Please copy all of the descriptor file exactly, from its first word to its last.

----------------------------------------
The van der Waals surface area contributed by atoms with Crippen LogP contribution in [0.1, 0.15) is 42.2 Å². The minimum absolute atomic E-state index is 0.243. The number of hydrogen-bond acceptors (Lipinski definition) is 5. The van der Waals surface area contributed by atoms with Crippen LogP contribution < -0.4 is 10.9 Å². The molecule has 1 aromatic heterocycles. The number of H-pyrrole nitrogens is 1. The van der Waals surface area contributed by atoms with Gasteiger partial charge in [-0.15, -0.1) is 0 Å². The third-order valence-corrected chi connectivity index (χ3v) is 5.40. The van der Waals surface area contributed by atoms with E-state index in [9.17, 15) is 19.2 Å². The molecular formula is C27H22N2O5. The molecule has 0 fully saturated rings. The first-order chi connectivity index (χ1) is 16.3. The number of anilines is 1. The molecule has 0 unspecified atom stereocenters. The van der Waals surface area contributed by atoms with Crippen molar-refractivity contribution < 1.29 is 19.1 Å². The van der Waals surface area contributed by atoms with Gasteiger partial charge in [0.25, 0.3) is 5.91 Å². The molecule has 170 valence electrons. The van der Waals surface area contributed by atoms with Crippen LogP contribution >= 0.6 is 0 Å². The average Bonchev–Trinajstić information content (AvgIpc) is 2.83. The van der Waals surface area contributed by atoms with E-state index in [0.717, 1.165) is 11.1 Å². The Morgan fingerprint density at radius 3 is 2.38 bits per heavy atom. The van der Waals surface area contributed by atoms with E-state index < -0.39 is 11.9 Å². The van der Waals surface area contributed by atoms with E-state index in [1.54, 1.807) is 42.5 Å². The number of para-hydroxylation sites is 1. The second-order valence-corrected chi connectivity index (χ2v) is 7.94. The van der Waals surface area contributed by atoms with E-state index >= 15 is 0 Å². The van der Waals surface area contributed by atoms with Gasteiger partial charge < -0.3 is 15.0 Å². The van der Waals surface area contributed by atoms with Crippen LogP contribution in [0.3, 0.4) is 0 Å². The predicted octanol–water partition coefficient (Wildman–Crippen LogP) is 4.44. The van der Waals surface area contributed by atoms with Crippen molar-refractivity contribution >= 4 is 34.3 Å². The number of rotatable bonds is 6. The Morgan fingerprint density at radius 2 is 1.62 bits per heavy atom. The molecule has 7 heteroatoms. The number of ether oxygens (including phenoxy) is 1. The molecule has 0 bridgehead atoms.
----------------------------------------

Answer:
The van der Waals surface area contributed by atoms with Crippen LogP contribution in [0.1, 0.15) is 42.2 Å². The minimum absolute atomic E-state index is 0.243. The number of hydrogen-bond acceptors (Lipinski definition) is 5. The van der Waals surface area contributed by atoms with Crippen LogP contribution < -0.4 is 10.9 Å². The molecule has 1 aromatic heterocycles. The number of H-pyrrole nitrogens is 1. The van der Waals surface area contributed by atoms with Gasteiger partial charge in [-0.15, -0.1) is 0 Å². The third-order valence-corrected chi connectivity index (χ3v) is 5.40. The van der Waals surface area contributed by atoms with E-state index in [9.17, 15) is 19.2 Å². The molecular formula is C27H22N2O5. The molecule has 0 fully saturated rings. The first-order chi connectivity index (χ1) is 16.3. The number of anilines is 1. The molecule has 0 unspecified atom stereocenters. The van der Waals surface area contributed by atoms with Crippen molar-refractivity contribution < 1.29 is 19.1 Å². The van der Waals surface area contributed by atoms with Gasteiger partial charge in [0.25, 0.3) is 5.91 Å². The molecule has 170 valence electrons. The van der Waals surface area contributed by atoms with Crippen LogP contribution >= 0.6 is 0 Å². The average Bonchev–Trinajstić information content (AvgIpc) is 2.83. The van der Waals surface area contributed by atoms with E-state index in [0.717, 1.165) is 11.1 Å². The Morgan fingerprint density at radius 3 is 2.38 bits per heavy atom. The van der Waals surface area contributed by atoms with E-state index < -0.39 is 11.9 Å². The van der Waals surface area contributed by atoms with E-state index in [1.54, 1.807) is 42.5 Å². The number of para-hydroxylation sites is 1. The second-order valence-corrected chi connectivity index (χ2v) is 7.94. The van der Waals surface area contributed by atoms with E-state index >= 15 is 0 Å². The van der Waals surface area contributed by atoms with Gasteiger partial charge < -0.3 is 15.0 Å². The van der Waals surface area contributed by atoms with Crippen LogP contribution in [0.3, 0.4) is 0 Å². The predicted octanol–water partition coefficient (Wildman–Crippen LogP) is 4.44. The van der Waals surface area contributed by atoms with Crippen molar-refractivity contribution >= 4 is 34.3 Å². The number of rotatable bonds is 6. The Morgan fingerprint density at radius 2 is 1.62 bits per heavy atom. The molecule has 7 heteroatoms. The number of ether oxygens (including phenoxy) is 1. The molecule has 0 bridgehead atoms.